However, the mass production and consumption of plastic products quickly revealed a darker side to synthetic polymers. One of the selling points of plastic—the fact that it lasts forever—also meant that discarded plastics wouldn’t degrade in a landfill.
In the 1960s, we first began to question whether plastic was the magic material that we thought it was when plastic was first spotted floating in the ocean. By the ‘70s and ‘80s, when concerns about mismanaged waste were raised, we were beginning to realize that plastic was a true problem, and our use of plastics needed to be limited. Later, we began to discover the health issues surrounding plastic, especially from exposure to mismanaged plastic waste and plastic production facilities. However, by this time, the world was dependent upon plastics as a valuable resource, and although we knew the dangers, we also needed plastic in order to survive.
The state of plastic today
Today, plastic remains a top production material. It’s used in almost everything, from clothing to packaging. It’s essential in medical supplies, automobiles, and electronics. Because there are so many different types of plastic that can be used in many different ways, its usage is ubiquitous.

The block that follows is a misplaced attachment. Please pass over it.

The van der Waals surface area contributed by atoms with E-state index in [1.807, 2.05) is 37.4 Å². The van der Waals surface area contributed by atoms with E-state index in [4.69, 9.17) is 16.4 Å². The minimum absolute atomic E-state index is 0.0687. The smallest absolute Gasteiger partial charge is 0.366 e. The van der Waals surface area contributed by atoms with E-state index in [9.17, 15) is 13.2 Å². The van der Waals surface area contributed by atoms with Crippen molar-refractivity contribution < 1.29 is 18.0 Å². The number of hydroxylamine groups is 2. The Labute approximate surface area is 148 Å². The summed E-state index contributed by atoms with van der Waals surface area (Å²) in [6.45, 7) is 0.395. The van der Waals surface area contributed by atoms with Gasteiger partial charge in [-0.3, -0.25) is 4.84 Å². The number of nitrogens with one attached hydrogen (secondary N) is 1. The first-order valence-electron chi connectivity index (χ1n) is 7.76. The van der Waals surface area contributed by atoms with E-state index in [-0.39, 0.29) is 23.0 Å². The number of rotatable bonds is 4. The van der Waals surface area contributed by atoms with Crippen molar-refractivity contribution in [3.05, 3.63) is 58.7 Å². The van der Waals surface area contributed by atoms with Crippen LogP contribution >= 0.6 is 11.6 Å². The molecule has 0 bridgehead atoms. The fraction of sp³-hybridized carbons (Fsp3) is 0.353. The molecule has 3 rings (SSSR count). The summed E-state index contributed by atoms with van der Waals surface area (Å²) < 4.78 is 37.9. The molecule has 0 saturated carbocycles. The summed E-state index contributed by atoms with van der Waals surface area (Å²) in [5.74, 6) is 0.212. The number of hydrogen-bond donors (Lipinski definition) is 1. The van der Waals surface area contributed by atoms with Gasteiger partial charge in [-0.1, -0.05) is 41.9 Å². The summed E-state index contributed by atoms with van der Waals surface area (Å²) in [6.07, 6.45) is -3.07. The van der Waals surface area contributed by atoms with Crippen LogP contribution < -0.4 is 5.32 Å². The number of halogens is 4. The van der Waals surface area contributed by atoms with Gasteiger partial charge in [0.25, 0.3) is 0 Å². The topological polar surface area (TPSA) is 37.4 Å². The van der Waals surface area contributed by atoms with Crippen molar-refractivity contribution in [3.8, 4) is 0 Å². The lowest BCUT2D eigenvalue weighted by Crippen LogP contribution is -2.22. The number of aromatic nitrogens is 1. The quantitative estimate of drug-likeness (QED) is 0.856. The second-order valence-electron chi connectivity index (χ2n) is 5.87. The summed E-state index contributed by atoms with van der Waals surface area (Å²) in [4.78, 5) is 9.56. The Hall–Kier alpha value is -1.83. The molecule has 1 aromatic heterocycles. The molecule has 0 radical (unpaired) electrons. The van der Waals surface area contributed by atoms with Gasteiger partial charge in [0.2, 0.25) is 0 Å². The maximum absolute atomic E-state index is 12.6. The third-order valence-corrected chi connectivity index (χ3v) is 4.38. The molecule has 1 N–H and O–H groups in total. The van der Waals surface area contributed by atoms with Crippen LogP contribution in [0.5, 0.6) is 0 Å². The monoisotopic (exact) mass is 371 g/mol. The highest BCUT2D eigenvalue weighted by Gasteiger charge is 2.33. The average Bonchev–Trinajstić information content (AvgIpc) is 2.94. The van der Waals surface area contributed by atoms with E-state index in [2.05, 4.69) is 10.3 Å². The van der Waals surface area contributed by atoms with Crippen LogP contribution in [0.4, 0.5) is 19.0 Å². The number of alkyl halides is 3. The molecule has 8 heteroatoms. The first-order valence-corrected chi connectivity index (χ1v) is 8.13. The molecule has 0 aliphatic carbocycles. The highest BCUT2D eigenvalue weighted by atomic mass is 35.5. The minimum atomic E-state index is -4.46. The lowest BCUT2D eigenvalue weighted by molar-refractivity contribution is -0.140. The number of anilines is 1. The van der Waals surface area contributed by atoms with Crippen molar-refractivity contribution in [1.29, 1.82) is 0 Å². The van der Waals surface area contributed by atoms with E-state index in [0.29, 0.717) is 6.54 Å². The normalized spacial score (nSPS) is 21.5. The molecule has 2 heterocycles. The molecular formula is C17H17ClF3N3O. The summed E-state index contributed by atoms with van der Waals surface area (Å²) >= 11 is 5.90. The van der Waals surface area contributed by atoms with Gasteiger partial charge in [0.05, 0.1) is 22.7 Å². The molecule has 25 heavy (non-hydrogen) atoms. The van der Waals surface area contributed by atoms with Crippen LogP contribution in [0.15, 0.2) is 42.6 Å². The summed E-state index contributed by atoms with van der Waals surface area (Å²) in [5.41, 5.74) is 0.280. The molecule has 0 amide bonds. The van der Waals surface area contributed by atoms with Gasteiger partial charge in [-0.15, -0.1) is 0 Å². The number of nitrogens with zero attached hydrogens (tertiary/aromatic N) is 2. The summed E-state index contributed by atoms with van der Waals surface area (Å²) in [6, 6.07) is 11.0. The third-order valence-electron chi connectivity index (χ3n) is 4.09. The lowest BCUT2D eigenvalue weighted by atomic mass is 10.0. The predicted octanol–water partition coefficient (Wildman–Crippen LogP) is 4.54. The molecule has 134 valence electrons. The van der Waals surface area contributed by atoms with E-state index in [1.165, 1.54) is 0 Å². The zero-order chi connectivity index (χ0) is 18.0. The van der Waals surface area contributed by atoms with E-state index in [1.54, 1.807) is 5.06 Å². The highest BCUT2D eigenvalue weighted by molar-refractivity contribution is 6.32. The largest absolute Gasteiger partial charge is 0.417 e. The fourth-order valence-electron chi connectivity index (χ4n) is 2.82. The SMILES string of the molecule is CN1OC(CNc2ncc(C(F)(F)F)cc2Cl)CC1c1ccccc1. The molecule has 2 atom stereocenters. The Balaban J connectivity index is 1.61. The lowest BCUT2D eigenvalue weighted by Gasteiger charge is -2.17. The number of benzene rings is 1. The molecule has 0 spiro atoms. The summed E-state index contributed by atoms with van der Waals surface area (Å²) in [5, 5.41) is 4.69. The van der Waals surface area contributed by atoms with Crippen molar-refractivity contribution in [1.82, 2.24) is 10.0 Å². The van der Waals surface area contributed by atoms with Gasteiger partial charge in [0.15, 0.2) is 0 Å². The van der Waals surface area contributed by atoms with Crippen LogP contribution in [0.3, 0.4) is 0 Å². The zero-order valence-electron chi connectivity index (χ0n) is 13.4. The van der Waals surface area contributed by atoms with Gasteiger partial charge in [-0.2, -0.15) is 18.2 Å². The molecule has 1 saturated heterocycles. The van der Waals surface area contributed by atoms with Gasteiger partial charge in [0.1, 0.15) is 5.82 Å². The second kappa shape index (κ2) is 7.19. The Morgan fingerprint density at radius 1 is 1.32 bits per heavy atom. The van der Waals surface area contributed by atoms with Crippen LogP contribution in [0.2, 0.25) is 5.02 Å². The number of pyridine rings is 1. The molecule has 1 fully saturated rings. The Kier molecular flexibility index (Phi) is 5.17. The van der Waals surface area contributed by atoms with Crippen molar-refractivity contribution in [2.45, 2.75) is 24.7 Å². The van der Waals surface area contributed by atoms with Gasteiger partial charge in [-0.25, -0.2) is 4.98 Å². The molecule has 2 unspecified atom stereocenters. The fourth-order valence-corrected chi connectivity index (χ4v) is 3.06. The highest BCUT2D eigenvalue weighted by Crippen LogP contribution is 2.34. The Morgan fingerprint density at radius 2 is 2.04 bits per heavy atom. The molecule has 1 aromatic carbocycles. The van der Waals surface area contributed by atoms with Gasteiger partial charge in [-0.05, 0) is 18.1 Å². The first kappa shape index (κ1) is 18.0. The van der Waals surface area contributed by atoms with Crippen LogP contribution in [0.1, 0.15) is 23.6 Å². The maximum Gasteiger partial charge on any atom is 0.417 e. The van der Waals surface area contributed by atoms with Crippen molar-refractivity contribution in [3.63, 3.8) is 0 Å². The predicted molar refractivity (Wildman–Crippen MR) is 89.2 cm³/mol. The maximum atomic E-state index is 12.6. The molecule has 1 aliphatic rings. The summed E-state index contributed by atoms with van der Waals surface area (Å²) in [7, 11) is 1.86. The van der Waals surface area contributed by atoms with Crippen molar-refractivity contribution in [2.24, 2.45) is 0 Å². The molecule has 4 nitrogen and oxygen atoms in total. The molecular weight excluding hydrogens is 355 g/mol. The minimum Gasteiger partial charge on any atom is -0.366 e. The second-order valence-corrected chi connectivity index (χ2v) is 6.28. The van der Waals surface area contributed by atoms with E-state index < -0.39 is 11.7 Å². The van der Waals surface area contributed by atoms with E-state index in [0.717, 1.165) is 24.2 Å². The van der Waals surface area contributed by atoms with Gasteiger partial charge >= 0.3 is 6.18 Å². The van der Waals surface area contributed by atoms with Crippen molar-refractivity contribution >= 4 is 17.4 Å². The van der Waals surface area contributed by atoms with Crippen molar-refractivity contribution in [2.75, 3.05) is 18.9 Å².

However, we’re also beginning to understand its massive dangers. Mismanaged plastic waste is found in waterways all over the world. Perhaps most famously, the Pacific Garbage Patch is nearly 1.6 million square kilometers, and it’s mostly made of plastic materials. Poorly managed landfills result in plastic leakage into nature, and vulnerable communities, especially along the coast, are drowning in plastic waste. Although plastic doesn’t break down, UV from the sun causes chemicals to be released into the air, which has been linked to health issues like cancer, hormone imbalances, and miscarriages.
The problem is only getting exponentially worse. In 1960, there were less than 50 million tons of plastics produced globally compared to over 350 million tons in 2015. Furthermore, the COVID-19 pandemic exacerbated the issue. Afraid that the virus survived on surfaces, consumers relied upon single-use plastics for food delivery and grocery shopping, turning away from the movement toward reusable options. The requirement of masks also created further plastic waste.
Now, as governments are focused on post-pandemic economic recovery plans, they are less focused on environmental issues than environmental ones. In many ways, we have taken many steps back in terms of limiting our plastic waste in a time when we need to be making drastic changes if we want to see a positive issue.